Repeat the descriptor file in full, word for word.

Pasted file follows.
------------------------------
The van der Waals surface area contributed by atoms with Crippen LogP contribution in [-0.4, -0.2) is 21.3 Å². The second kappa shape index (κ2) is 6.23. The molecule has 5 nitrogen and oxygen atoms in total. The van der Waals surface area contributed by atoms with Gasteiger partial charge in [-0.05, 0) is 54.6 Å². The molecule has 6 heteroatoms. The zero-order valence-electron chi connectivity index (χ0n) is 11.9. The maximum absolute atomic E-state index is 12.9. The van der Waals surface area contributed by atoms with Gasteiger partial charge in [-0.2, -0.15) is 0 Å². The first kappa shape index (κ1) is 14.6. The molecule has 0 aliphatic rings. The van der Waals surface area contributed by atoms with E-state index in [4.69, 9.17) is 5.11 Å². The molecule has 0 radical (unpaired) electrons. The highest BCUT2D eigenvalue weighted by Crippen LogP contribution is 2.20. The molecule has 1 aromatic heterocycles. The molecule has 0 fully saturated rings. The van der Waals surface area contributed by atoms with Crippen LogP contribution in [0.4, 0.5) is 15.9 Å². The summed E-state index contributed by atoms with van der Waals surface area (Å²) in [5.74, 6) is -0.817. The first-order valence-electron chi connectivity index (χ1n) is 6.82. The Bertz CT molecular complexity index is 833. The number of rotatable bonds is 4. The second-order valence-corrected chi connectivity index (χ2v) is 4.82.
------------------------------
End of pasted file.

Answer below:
The van der Waals surface area contributed by atoms with Crippen LogP contribution in [-0.4, -0.2) is 21.3 Å². The second kappa shape index (κ2) is 6.23. The molecule has 5 nitrogen and oxygen atoms in total. The van der Waals surface area contributed by atoms with Gasteiger partial charge in [-0.05, 0) is 54.6 Å². The molecule has 6 heteroatoms. The zero-order valence-electron chi connectivity index (χ0n) is 11.9. The maximum absolute atomic E-state index is 12.9. The van der Waals surface area contributed by atoms with Gasteiger partial charge in [-0.2, -0.15) is 0 Å². The first kappa shape index (κ1) is 14.6. The molecule has 0 aliphatic rings. The van der Waals surface area contributed by atoms with E-state index in [4.69, 9.17) is 5.11 Å². The molecule has 0 radical (unpaired) electrons. The highest BCUT2D eigenvalue weighted by Crippen LogP contribution is 2.20. The molecule has 1 aromatic heterocycles. The molecule has 0 fully saturated rings. The van der Waals surface area contributed by atoms with Crippen LogP contribution in [0.4, 0.5) is 15.9 Å². The summed E-state index contributed by atoms with van der Waals surface area (Å²) in [5.74, 6) is -0.817. The first-order valence-electron chi connectivity index (χ1n) is 6.82. The Bertz CT molecular complexity index is 833. The number of rotatable bonds is 4. The second-order valence-corrected chi connectivity index (χ2v) is 4.82.